The success of an application is not a question of technology, libraries or frameworks. In the user’s eyes, it is not the technical aspects that make the difference, but the quality of the experience and the interface. So, it is essential that everyone who is involved in developing a product can work to the best of their abilities and bring their own culture and sensitivity to the party. Creating an environment specifically structured to encourage designers and developers to work together is difficult, but worthwhile. This is because allowing these figures to work in brief and iterative cycles on a particular function or product feature optimises the workflow, as well as enhancing its quality. These results can be attained by creating a component-based system. In other words, taking a website or app and breaking it down into reusable elements by defining some or all of its aspects, such as style, semantics and functions.
Many of the problems that had emerged in our team over the years were solved by shifting to a modular approach and focusing on system consistency. These include the sensation of “danger” when adding a function to a site and the real sense of panic that would arise in the aftermath of a technology update. Releasing updates and improvements has now become much easier thanks to the reusability of the components. And we have become more accurate and efficient in adjusting scripts and styles following transversal technological project alignments. Debugging, optimisation and testing have all been improved too.
This transformation has not been painless and we have had to experiment widely with different tools, methods and personal relationships. We have made several mistakes along the way and sometimes we have had to first slow down to then achieve important successes remarkably quickly. This article contains a number of insights into how to choose the technologies that best suit your team, as well as explaining how we have built a structure that allows our artisan-style setup to maintain, update and develop websites, applications. Design Systems and Microfrontends with a solid, shared code base, made up of more than one hundred components.
Recognising work environment conditions, interpreting the team’s needs and understanding those of the customer. Examples of methodology and moments for sharing.
The first and biggest mistake you can make when developing components is to think that all you need is a framework to develop components. Like every method, it’s not enough to apply the rules. You need to combine them with the environment and, above all, the people in it, to obtain a satisfying result from all points of view. Design, development, communication and every area in the workshop play an essential role in making a project successful. This is why they all need to share their needs, solutions and information.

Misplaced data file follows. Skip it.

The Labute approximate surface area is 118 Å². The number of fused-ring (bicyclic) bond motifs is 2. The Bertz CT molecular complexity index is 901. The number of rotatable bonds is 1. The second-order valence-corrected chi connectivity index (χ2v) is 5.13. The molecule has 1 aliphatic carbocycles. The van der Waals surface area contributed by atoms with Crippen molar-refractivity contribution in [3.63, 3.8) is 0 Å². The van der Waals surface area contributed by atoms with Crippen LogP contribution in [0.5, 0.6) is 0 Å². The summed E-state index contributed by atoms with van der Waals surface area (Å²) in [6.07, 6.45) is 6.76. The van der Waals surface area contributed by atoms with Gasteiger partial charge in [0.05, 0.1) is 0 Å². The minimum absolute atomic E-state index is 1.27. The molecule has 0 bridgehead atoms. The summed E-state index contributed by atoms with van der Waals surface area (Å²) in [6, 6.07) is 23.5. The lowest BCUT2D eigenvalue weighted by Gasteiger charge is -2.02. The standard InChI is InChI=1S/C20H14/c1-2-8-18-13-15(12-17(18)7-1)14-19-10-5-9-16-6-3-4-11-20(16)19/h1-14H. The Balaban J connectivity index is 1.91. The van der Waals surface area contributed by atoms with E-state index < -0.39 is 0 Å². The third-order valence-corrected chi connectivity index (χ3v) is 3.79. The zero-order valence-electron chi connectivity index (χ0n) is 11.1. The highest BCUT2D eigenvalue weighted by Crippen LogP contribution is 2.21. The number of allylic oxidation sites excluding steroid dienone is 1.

When communication works properly:
- developers who have a project to implement also know why certain decisions have been taken. They can therefore establish with greater clarity which components need to be created and which improved, as well as planning updates and introducing new tools.
- Designers know how their project will be implemented and can provide specific instructions for certain aspects. They can count on a collection of designed and documented components to create prototypes or system updates.
- Designers and developers know the needs of the customer and not just the results they need to achieve. They are therefore more receptive and more proactive. Both have the expertise to identify weak points in the communication of certain products or the customer’s own image.
In some environments, where this level of sharing may be difficult between departments and/or smart workers it is essential that the tools adopted are able to overcome communication problems. Everyone who works on a particular project must be able to access the design choice back history quickly and without having to trawl through threads or implementation details.
Moments for sharing are therefore essential not only to solve problems linked to processes, but also to monitor the efficacy of the communication. For teams that already use Agile methodology, the retrospective plays an essential role in achieving this. It allows the team to collect and manage workflow problems promptly, plan training moments (tech talks, resource and example gathering) and assess the tools that are already in use and the innovations to be added.